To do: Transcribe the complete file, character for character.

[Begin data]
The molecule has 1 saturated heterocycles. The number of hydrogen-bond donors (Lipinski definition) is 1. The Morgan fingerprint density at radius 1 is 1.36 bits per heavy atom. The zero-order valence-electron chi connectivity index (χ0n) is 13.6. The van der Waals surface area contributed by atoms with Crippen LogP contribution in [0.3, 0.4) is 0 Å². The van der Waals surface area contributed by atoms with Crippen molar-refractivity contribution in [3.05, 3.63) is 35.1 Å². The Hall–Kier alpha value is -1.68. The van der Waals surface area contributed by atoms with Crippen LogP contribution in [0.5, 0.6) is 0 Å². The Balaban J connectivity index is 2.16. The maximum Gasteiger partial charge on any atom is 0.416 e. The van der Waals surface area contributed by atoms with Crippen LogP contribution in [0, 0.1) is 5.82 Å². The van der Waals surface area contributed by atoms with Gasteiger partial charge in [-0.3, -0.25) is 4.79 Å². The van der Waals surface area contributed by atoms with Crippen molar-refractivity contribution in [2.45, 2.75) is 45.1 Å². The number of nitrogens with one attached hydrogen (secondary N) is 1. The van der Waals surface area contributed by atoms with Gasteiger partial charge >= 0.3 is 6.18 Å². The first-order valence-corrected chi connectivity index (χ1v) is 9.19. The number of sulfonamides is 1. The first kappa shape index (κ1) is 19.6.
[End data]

The molecule has 1 saturated heterocycles. The number of hydrogen-bond donors (Lipinski definition) is 1. The Morgan fingerprint density at radius 1 is 1.36 bits per heavy atom. The zero-order valence-electron chi connectivity index (χ0n) is 13.6. The van der Waals surface area contributed by atoms with Crippen LogP contribution in [0.3, 0.4) is 0 Å². The van der Waals surface area contributed by atoms with Crippen molar-refractivity contribution in [3.05, 3.63) is 35.1 Å². The Hall–Kier alpha value is -1.68. The van der Waals surface area contributed by atoms with Crippen LogP contribution in [0.5, 0.6) is 0 Å². The Balaban J connectivity index is 2.16. The maximum Gasteiger partial charge on any atom is 0.416 e. The van der Waals surface area contributed by atoms with Crippen LogP contribution in [0, 0.1) is 5.82 Å². The van der Waals surface area contributed by atoms with Gasteiger partial charge in [-0.3, -0.25) is 4.79 Å². The van der Waals surface area contributed by atoms with Crippen molar-refractivity contribution in [2.45, 2.75) is 45.1 Å². The number of nitrogens with one attached hydrogen (secondary N) is 1. The van der Waals surface area contributed by atoms with Gasteiger partial charge >= 0.3 is 6.18 Å². The first-order valence-corrected chi connectivity index (χ1v) is 9.19. The number of sulfonamides is 1. The first kappa shape index (κ1) is 19.6.